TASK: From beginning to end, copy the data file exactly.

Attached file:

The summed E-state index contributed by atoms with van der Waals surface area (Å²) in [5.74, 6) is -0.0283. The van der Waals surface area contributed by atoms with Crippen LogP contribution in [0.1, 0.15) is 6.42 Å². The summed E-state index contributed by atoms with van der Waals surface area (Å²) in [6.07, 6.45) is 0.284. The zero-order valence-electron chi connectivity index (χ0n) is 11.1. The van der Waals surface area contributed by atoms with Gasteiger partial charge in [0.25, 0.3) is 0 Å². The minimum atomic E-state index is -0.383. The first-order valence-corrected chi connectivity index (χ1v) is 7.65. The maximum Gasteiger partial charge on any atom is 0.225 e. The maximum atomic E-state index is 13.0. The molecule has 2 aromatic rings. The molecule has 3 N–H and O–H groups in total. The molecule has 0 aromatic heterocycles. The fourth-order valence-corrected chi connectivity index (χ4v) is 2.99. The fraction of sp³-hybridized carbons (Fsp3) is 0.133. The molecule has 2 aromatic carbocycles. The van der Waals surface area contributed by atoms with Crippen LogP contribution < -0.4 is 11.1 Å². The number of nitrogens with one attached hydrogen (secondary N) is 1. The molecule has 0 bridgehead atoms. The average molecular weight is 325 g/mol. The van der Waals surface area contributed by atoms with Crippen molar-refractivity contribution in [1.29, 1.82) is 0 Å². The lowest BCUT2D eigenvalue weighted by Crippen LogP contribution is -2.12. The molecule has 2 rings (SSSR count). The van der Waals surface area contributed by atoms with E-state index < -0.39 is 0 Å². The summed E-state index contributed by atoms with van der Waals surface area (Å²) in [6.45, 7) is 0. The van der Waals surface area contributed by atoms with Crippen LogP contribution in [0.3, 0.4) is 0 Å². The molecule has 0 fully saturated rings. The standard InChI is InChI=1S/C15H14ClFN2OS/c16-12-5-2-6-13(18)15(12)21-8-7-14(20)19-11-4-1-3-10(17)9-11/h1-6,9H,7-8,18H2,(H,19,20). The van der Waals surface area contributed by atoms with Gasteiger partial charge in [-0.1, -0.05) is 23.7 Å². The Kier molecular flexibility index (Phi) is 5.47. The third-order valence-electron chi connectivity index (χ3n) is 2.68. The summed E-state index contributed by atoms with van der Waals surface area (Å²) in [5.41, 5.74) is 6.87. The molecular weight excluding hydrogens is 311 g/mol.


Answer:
The summed E-state index contributed by atoms with van der Waals surface area (Å²) in [5.74, 6) is -0.0283. The van der Waals surface area contributed by atoms with Crippen LogP contribution in [0.1, 0.15) is 6.42 Å². The summed E-state index contributed by atoms with van der Waals surface area (Å²) in [6.07, 6.45) is 0.284. The zero-order valence-electron chi connectivity index (χ0n) is 11.1. The van der Waals surface area contributed by atoms with Gasteiger partial charge in [0.25, 0.3) is 0 Å². The minimum atomic E-state index is -0.383. The first-order valence-corrected chi connectivity index (χ1v) is 7.65. The maximum Gasteiger partial charge on any atom is 0.225 e. The maximum atomic E-state index is 13.0. The molecule has 2 aromatic rings. The molecule has 3 N–H and O–H groups in total. The molecule has 0 aromatic heterocycles. The fourth-order valence-corrected chi connectivity index (χ4v) is 2.99. The fraction of sp³-hybridized carbons (Fsp3) is 0.133. The molecule has 2 aromatic carbocycles. The van der Waals surface area contributed by atoms with Crippen LogP contribution < -0.4 is 11.1 Å². The number of nitrogens with one attached hydrogen (secondary N) is 1. The molecule has 0 bridgehead atoms. The average molecular weight is 325 g/mol. The van der Waals surface area contributed by atoms with Crippen molar-refractivity contribution in [1.29, 1.82) is 0 Å². The lowest BCUT2D eigenvalue weighted by Crippen LogP contribution is -2.12. The molecule has 2 rings (SSSR count). The van der Waals surface area contributed by atoms with E-state index < -0.39 is 0 Å². The summed E-state index contributed by atoms with van der Waals surface area (Å²) in [6.45, 7) is 0. The van der Waals surface area contributed by atoms with Crippen LogP contribution in [0.3, 0.4) is 0 Å². The molecule has 0 fully saturated rings. The standard InChI is InChI=1S/C15H14ClFN2OS/c16-12-5-2-6-13(18)15(12)21-8-7-14(20)19-11-4-1-3-10(17)9-11/h1-6,9H,7-8,18H2,(H,19,20). The van der Waals surface area contributed by atoms with Gasteiger partial charge in [-0.1, -0.05) is 23.7 Å². The Kier molecular flexibility index (Phi) is 5.47. The third-order valence-electron chi connectivity index (χ3n) is 2.68. The summed E-state index contributed by atoms with van der Waals surface area (Å²) in [5.41, 5.74) is 6.87. The molecular weight excluding hydrogens is 311 g/mol.